How to Create Safe and Fun Interactions Between Your Child and Your Dog

May 16, 2015

As a trainer with Four Legged Scholars LLC, dog training Salt Lake City,  I notice many families allowing their children to interact with their dogs in unhealthy ways.  When a dog feels uncomfortable, he / she becomes more likely to growl, lunge, snap or bite. I want you to create safe and healthy interactions with your child and your dog!

1.) Give your dog plenty of alone time.

No dog wants to be around children all of the time.  Children’s movements tend to more jerky, direct, loud and fast.  As a result, your dog needs a break from this high energy.

Here are some ways to give your dog break from your child.

  • Put a baby gate between your child and your dog.
  • Put your dog in his crate and keep your child away from crate.
  • Train your dog to go to his “place.” Your dog can learn to go to his bed on command and stay there until released.  Keep your child away from your dog’s place.
  • Put your dog in a separate room with the door closed.

It is also especially important to do the above when your child is being extra hyper and will not follow your directions.  Your dog will feel more calm and loved if he is not forced to be around a hyper child.

2.) Supervise your dog when he or she is with your child.

It is easy for your child to do things unintentionally that can make your dog feel uncomfortable.  Keep your child safe by always watching your dog when your dog and your child are together.  If you are not able to watch their interactions, put your dog behind closed doors away from your child.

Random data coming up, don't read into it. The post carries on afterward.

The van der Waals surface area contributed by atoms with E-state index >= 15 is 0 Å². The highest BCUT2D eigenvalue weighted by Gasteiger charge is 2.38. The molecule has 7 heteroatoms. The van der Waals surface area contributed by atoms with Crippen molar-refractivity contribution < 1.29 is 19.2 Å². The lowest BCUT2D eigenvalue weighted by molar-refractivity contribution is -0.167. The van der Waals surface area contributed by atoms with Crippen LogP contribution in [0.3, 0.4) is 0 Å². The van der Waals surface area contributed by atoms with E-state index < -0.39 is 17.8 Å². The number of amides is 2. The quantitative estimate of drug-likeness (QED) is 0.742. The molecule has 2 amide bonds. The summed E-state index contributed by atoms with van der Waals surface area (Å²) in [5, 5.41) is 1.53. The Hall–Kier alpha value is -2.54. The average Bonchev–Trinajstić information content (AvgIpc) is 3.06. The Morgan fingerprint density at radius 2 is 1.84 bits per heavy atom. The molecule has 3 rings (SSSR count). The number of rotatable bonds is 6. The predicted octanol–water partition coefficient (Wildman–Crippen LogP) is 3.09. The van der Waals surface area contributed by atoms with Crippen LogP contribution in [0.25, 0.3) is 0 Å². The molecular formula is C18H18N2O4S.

3.) Learn about calming signals.

When your dog is stressed he will demonstrated certain behaviors to help himself calm down.  If these signs are not acknowledged then your dog may bite.  When your dog is exhibiting these signs, it is time to give your dog space and alone time. This will diffuse the stress.  However, if your dog is exhibiting these signs frequently around your child, it is important to do some dog training. Salt Lake City has many professional dog trainers that you can contact.  Make sure the trainer uses positive reinforcement dog training methods.

A list of some calming signals.

  • Lip lick
  • Shake Off (Your dog is shaking as if he is covered in water and is trying to dry off.)
  • Scratching
  • Sniffing
  • Yawning
  • Look Away (Turning his head away.)

On Talking Terms with Dogs: Calming Signals by Turid Rugaas is a great book to read to learn and understand more about calming signals.

4.) Create positive interactions between your dog and your child.

If your dog has many enjoyable interactions with your child, he will be more relaxed and happy.  If most of the interactions that your dog has with your child are stressful, then, your dog will mostly feel stressed around your child. This will increase the chance of a dangerous interaction.

Here are some great games to play with your dog and your child.

  •  Begin by having a baby gate between your child and your dog. Give your dog a treat every time he looks at your child. This is a good game to play if your dog demonstrates fearful or aggressive behavior around your child.  We strongly advise that you seek a professional, Salt Lake City, dog trainer to address this issue.
  • If your child is able to give treats calmly to your dog and your dog is able to gently eat treats from people’s hands, have your child give your dog treats. To prevent your child from constantly chasing your dog, have a baby gate between your child and your dog.